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|کد مقاله||سال انتشار||تعداد صفحات مقاله انگلیسی||ترجمه فارسی|
|129251||2018||21 صفحه PDF||سفارش دهید|
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Publisher : Elsevier - Science Direct (الزویر - ساینس دایرکت)
Journal : Journal of Pragmatics, Volume 129, May 2018, Pages 13-33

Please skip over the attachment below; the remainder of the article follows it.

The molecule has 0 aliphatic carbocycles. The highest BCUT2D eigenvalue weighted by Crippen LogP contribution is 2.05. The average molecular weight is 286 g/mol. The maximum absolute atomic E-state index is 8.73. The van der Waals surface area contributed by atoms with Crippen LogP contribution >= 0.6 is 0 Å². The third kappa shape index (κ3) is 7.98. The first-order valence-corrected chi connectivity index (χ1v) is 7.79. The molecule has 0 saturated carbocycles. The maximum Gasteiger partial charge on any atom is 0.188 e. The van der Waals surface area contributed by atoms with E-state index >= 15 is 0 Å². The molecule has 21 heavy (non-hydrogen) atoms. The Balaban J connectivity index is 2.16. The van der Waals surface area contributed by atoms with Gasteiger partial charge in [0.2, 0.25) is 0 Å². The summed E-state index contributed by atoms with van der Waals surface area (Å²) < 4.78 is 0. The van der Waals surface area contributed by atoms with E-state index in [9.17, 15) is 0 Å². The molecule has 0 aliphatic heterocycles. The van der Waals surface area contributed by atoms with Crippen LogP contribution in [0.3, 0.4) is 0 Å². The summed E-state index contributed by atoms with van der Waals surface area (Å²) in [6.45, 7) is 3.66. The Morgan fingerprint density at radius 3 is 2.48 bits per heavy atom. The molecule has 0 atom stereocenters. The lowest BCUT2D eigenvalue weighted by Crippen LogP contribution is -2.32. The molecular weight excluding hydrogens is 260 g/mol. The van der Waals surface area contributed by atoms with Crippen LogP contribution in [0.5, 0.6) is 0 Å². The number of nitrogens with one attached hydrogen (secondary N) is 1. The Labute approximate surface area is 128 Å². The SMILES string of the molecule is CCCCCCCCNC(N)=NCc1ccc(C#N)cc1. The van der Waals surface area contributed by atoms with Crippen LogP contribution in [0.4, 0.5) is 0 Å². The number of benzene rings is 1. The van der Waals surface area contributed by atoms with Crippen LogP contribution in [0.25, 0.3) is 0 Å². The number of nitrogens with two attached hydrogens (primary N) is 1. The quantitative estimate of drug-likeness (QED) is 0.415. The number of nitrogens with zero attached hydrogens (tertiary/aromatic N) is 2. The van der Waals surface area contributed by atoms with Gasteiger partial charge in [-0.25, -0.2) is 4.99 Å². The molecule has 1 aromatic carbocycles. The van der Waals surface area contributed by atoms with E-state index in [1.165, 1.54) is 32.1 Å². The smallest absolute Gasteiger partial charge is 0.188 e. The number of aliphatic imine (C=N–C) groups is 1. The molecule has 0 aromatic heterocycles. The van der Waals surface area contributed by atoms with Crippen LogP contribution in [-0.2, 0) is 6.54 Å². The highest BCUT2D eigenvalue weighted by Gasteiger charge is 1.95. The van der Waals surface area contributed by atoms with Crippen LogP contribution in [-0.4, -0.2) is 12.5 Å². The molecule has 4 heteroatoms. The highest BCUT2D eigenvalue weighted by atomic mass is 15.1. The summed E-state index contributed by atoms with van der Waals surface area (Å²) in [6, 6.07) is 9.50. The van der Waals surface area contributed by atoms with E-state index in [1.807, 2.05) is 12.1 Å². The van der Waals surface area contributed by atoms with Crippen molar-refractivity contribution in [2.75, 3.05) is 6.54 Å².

Expressives, i.e. words such as âdamnâ or âbastardâ are perspective-dependent: their content is always evaluated from a certain perspective. Because expressive content projects out of all environments, this perspective is normally the speaker's. Perspective-dependence of expressives can be investigated by focusing on exceptions to this rule. Potts (2005) presents an influential theory of expressive content as a kind of conventional implicature. It is a definitional feature of expressive content on this account that it is always speaker-oriented. This claim has quickly come under criticism, and a variety of counter-examples have been offered (cf. Amaral etÂ al. (2007), Lasersohn (2007), Potts (2007), among others). Harris and Potts (2009) consider examples of non-speaker-oriented expressives given in the literature, as well as experimental data, and argue for an explanation based on a mechanism of pragmatic perspective shift (as opposed to an approach based on semantic binding, as in, e.g., Schlenker (2007), Sauerland (2007)). The objective of this paper is to develop a theoretical understanding of such a mechanism. The approach suggested is based on a model of discourse pragmatics which focuses on commitment attribution as an element of hearers' interpretation (based on Morency etÂ al. (2008) and Lewis (1979)). At-issue commitments are distinguished from commitments de lingua (cf. Harris (2014, 2016)). It is a characteristic property of expressives as a lexical class that they are pragmatically âopaqueâ and always raise the issue of de lingua commitment. The orientation of expressive content cannot be strictly predicted, and thus a fully formal treatment is implausible, but the theory offered here accounts for all factors that influence non-speaker-oriented readings, as well as for the very strong bias towards speaker-oriented ones. A limited, testable prediction of the account is presented.